Friday, 10 May 2013

An EU referendum?

One thing that is becoming a stark inevitability is an EU referendum in the near future. It's been teased in front of the electorate like dripping red meat in front of a rottweiler, so we shouldn't be surprised that the media and a section of the voting public are frustrated that it remains very much there, but out of reach.

I strongly believe that the UKIP successes last week were less to do with the EU as they were to do with the failing of the Tories and Lib Dems to turn our economic situation around. But still, common sense rarely dictates the narrative of the nation, and as such we are to be assured that this is all about the EU, and immigration...the greatest scapegoat for our ills this side of Jews in 1920-30s Germany.

As such there are more calls for this referendum, and sooner. Cameron has promised to legislate to have a referendum next parliament if the Tories win in an utterly pathetic display of blackmail, also utterly useless if the other two main parties also promise a referendum. The right wing back benchers of the Tory party don't want to wait...and I would tend to agree with them.

Why should we wait?

The Lib Dems are immensely pro-EU, even if they favour some reform, and it is generally the position of the Labour party to be pro-EU as well. As with Leveson, why aren't these two parties stealing the thunder from the Tories, and from Cameron, right now?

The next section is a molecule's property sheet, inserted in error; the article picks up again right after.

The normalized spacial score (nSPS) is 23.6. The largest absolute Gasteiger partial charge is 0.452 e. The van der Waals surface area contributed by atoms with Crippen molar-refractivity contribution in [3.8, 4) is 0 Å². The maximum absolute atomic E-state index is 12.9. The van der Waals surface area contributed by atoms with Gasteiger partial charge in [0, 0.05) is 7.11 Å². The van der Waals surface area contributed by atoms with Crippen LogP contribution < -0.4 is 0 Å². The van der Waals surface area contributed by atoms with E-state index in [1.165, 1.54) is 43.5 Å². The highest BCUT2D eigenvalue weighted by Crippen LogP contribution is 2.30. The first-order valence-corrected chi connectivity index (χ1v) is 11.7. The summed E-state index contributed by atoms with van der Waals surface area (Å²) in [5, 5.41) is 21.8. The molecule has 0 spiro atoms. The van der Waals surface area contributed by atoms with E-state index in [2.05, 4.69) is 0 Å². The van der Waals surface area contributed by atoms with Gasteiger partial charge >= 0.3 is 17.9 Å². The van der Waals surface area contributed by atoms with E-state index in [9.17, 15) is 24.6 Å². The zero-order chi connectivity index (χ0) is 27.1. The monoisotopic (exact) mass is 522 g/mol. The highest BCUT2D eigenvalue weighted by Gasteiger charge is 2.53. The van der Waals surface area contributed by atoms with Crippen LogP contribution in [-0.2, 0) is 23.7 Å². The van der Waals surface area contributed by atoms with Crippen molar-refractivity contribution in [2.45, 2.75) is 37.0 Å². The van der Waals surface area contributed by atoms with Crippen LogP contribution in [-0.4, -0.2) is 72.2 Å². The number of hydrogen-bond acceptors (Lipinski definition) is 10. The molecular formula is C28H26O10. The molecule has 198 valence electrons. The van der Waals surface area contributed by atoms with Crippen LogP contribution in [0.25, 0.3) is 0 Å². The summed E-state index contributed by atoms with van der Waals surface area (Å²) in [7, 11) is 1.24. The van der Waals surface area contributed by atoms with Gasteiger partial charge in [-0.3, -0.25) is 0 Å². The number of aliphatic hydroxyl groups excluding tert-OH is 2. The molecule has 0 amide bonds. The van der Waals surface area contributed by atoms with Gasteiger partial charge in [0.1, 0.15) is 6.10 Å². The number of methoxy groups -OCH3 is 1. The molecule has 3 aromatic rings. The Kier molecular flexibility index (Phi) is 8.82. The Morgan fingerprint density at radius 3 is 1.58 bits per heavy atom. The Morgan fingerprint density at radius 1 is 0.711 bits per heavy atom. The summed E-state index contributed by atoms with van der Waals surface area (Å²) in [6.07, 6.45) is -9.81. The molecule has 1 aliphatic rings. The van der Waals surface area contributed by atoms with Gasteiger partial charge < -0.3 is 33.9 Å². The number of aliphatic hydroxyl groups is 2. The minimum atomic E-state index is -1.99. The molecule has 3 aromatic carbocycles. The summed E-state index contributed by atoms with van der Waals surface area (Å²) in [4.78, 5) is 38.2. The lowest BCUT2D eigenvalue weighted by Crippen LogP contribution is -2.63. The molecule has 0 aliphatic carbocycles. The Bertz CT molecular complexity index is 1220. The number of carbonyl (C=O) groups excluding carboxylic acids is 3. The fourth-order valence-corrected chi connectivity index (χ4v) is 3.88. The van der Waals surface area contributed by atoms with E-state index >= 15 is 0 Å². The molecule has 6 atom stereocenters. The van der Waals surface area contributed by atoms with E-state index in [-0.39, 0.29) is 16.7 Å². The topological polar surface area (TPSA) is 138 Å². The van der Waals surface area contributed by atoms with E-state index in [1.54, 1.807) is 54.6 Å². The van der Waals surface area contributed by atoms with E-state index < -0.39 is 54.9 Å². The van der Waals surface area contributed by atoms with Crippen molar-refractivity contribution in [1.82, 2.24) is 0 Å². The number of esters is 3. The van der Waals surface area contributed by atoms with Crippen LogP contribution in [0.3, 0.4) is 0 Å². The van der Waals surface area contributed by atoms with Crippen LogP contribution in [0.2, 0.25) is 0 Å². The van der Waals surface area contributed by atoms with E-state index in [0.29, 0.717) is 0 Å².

The idea that an EU referendum has to be a negative thing is run entirely under the assumption that it is going to be lost...but why would such a referendum end up with us leaving the EU? The media machine spinning tales? UKIP marching down the country lanes drumming up support? Where is the assumption that the "pro-EU" side wouldn't have a message to give the electorate too?

One of the biggest dangers we face on the question of the EU is that it is handled in the same way that the AV referendum was with the bulk of the "information" coming from the biased voices of the two campaigns fighting it out for the win, rather than from an independent body such as the Electoral Commission. The constant batting away of the idea of a referendum plays not only into the hands of the right wing in terms of determining the time frame, but also in terms of framing the debate.

We have two years until the next election, one until the next EU elections. I would argue that the best time to hold a referendum is in 2014 alongside the MEP elections. There is no better time to combine resources and have all kinds of politicians putting their views across, and it gives this parliament time to organise to set up the referendum AND to ensure that the information campaign for the public is well resourced and given ample time to allow the public to digest what is a complex subject with good time before the referendum campaign starts.

This won't happen if we rely solely on the Tories panicking about UKIP. It's time for Labour and the Lib Dems to step up to the plate and take control...the Tory right will back them, this isn't a move that is likely to fail, and Cameron will be left even more destitute as a political power than he is right now. Why wait? Bring on the EU referendum...